who made the exchange (only), because of a Rabbinical decree.
(c) The basis of the She'eilah is - whether the reason for the Mishnah
'Konem Peiros ha'Eilu Alai, Konem Hein al Pi, Kinem Hein le'Fi, Asur
be'Chilufeihen ve'Giduleihen' is because the Noder forbade the fruit on
himself (in which case the ability to do so is restricted to himself, as we
explained earlier), or whether it is due to a Rabbinical decree, in which
case it cuts across the board.
(d) Rami bar Chama confined his She'eilah specifically with regard to the
Mudar, and not with regard to the Noder himself (in which case the She'eilah
would be whether the 'Chalipin will be Asur even if someone else made the
exchange [e.g. if Re'uven forbade Shimon's fruit on himself, and Shimon
exchanged the fruit]) - because he considers it obvious that as far as the
Noder is concerned, it is obvious that the Chalipin will be Asur, seeing as
he said 'Peiros *Eilu*', rendering them like Hekdesh.
(a) Although the above She'eilah concerns where the Noder forbade the fruit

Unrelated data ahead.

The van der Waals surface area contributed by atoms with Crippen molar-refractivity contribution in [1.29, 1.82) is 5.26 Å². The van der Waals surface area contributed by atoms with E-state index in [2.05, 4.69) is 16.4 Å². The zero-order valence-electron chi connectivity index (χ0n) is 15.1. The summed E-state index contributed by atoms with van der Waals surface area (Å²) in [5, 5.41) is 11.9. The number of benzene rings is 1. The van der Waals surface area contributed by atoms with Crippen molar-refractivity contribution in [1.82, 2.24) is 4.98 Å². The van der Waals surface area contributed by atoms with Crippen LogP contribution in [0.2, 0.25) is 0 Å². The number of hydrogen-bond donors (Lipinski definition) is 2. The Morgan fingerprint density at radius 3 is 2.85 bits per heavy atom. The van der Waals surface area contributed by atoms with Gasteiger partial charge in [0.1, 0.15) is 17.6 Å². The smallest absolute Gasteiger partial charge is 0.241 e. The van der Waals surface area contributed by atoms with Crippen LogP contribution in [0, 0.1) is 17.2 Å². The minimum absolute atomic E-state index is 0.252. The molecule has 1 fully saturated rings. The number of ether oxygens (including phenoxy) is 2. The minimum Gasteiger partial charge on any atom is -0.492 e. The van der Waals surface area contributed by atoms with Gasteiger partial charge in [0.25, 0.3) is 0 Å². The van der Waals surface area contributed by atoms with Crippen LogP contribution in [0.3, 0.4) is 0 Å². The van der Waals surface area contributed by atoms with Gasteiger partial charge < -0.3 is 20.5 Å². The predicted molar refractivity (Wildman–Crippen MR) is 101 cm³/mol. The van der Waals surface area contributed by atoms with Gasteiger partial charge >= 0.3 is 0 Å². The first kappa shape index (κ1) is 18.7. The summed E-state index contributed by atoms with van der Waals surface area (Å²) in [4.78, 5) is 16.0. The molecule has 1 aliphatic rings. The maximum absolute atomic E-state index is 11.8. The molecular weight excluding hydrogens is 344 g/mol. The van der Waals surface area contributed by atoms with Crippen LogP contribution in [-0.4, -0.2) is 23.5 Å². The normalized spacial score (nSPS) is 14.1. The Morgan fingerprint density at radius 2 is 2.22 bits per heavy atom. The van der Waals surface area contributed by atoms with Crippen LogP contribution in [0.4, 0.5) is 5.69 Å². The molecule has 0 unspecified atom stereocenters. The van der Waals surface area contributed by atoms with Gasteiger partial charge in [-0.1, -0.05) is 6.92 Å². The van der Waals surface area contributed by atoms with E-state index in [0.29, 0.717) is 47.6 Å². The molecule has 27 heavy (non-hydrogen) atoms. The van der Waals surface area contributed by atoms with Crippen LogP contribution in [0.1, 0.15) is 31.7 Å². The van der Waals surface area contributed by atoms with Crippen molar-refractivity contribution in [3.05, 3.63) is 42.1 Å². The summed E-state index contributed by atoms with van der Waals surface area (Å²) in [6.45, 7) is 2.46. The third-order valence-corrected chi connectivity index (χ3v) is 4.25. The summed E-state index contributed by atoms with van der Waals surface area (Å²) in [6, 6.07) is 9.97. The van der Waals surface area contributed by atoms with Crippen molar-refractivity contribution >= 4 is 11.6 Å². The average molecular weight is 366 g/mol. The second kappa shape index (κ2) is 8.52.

on the Mudar, its source already lies in our Mishnah 'Konem Peiros ha'Eilu
Alai, Konem Hein al Pi, Kinem Hein le'Fi Asur ... u've'Giduleihen' (which
concerns only the Noder himself) - inasmuch as we can ask whether 'Eilu' is
specific (meaning that his having said 'Eilu' indicates that he intended to
include the Gidulin and the Chalipin), or whether it is not necessary
(because it does not depend on his intention, but on the Takanah of Chazal,
who forbade them anyway.
(b) The Tana could have asked the same She'eilah with regard to the Noder
himself when he did not say 'Eilu' (which is the same She'eilah as the case
as the Mudar using it, when the Noder said 'Eilu' - only the Tana preferred